7 Things Every Engineering Student Needs to Know

7 Things Every Engineering Student Needs to Know

Sep 29, 2016

By Jacob Beningo, DesignNews

The lesson that every engineering graduate quickly learns after graduating college is that despite being educated for years on engineering theories and practices, they are ill prepared for the real world. In order to smoothly transition into the practical, here are a few tips every engineering student should ponder.

Tip #1 – At a Minimum, Learn Python

We live in a digital world controlled by software. Software drives everything in our modern world and every engineer whether your expertise is electrical, industrial, mechanical, or sanitary should understand programming language fundamentals. There are times when something needs to be automated or test data needs to be analyzed where knowing how to write a few lines of code can make the job orders of magnitude easier. A great cross platform and easy-to-learn language is Python and a great language for those engineers looking to round out their skills in the pragmatic.

Tip #2 – Take a Business Course

Once an engineer, not always an engineer. We often start our careers on the front lines; developing, designing, programming, testing, and so on. For many engineers, their careers quickly take a turn into project management, marketing, and sometimes even running a business. The problem is that engineers aren’t taught these skills in the standard engineering curriculum. Taking a course on business or marketing can give engineers insights into how their employers businesses operate and provide the skills they need further into their careers.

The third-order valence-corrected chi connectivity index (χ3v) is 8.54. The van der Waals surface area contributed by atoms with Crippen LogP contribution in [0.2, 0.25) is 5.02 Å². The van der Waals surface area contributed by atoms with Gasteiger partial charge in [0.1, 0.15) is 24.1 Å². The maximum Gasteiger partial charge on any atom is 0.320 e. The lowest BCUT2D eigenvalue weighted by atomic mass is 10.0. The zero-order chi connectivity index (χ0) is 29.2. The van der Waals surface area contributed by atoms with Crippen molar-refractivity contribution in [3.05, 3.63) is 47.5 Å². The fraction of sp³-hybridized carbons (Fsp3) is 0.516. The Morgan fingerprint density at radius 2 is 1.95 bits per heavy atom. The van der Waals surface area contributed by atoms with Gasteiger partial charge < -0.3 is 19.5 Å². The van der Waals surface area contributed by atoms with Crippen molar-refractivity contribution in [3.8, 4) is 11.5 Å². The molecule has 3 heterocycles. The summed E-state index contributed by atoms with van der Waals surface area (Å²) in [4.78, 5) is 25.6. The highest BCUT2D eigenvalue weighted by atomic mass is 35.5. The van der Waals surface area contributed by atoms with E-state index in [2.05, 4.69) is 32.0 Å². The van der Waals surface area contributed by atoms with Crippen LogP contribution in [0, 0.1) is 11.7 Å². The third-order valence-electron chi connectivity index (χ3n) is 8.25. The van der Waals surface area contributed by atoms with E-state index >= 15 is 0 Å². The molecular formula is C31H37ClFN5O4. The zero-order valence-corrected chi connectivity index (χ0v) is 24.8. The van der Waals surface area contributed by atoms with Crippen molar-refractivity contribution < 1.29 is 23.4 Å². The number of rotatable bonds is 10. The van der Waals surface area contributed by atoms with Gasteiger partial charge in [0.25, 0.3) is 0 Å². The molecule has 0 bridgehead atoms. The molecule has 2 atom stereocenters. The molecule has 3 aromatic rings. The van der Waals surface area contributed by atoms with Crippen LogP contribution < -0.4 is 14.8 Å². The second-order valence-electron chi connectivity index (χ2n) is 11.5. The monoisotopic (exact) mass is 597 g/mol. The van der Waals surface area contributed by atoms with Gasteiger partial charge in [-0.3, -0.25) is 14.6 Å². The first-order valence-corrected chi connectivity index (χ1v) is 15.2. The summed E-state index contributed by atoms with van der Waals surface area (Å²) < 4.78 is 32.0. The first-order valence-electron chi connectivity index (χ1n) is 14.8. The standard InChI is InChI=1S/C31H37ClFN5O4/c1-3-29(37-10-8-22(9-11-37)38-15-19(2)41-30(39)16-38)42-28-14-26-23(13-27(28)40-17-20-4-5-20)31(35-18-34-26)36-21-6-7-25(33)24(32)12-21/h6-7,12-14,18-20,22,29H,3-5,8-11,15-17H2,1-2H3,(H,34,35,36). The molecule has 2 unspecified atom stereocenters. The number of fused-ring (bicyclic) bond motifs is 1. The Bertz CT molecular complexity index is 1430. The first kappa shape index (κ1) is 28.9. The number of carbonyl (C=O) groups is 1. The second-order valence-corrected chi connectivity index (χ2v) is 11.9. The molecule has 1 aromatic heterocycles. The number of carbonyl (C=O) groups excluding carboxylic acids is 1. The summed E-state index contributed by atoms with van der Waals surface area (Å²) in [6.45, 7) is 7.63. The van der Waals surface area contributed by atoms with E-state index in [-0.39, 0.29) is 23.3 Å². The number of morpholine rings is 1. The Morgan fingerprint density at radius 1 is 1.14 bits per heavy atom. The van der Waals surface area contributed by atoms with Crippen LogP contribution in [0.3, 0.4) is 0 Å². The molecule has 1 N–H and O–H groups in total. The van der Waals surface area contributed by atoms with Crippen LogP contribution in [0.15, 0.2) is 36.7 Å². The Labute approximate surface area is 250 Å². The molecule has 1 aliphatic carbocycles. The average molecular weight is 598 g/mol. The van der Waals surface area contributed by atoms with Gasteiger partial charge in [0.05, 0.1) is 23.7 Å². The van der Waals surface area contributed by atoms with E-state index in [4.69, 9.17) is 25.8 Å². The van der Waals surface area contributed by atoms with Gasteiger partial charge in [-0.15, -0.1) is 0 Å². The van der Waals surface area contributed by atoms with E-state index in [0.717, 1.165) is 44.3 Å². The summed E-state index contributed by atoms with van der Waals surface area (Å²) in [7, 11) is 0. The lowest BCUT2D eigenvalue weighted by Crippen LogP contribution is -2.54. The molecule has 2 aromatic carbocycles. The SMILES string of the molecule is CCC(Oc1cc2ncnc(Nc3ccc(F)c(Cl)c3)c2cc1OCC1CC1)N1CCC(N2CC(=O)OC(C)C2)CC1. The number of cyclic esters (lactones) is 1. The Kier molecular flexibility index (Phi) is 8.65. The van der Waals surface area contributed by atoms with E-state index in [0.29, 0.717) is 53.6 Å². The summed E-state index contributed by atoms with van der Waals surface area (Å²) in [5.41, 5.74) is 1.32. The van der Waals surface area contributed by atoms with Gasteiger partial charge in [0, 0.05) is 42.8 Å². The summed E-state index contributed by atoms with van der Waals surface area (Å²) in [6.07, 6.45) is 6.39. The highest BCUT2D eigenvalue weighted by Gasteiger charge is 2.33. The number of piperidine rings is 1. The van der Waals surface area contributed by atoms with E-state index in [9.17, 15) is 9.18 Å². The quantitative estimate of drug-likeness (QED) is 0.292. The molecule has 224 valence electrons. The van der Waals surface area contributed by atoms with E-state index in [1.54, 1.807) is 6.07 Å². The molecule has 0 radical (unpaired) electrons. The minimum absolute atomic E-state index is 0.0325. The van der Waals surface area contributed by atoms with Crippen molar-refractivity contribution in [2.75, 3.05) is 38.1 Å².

Tip #3 – Get Hands-On

Hands-on, practical experience will trump theory any day. Understanding the theory for how a UART works and actually making it communicate are two totally different animals. Engineering students need to get hands-on by experimenting, developing, and playing with the technologies that they will one day be using in industry. Embedded developers can easily purchase a low-cost development kit and write code. Electrical engineers can design circuits and PCBs using freely available software and practice soldering surface mount components. Mechanical engineers can use freely available CAD software and then use a 3D printer to test their design. The possibilities are endless and make great examples to show and tell during interviews.

Tip #4 – Speak, Write, and Get Comfortable

Engineers don’t need speaking, writing, or presentation skills. Wrong! Just because engineers are designing and building things doesn’t mean they will never have to give a presentation or speech. It doesn’t mean they won’t have to write an engineering report or analysis. Speaking, writing, and presenting are all skills engineers must have to be successful so get comfortable with the idea and take a class or two if needed.

Tip #5 – Diversify Internships

The sooner an engineering student can get involved in internships, the better. Internships provide real-world experience and also allow the student to test drive an area they are interested in. Students shouldn’t just settle for a singular experience, though. If possible, try out multiple companies or work in different departments within a large company to make sure you enjoy the path you think you want to pursue. Sometimes early on there isn’t much choice, but work experience often dictates the jobs we are qualified for so starting in EMC and then trying to change to embedded software could be quite challenging.

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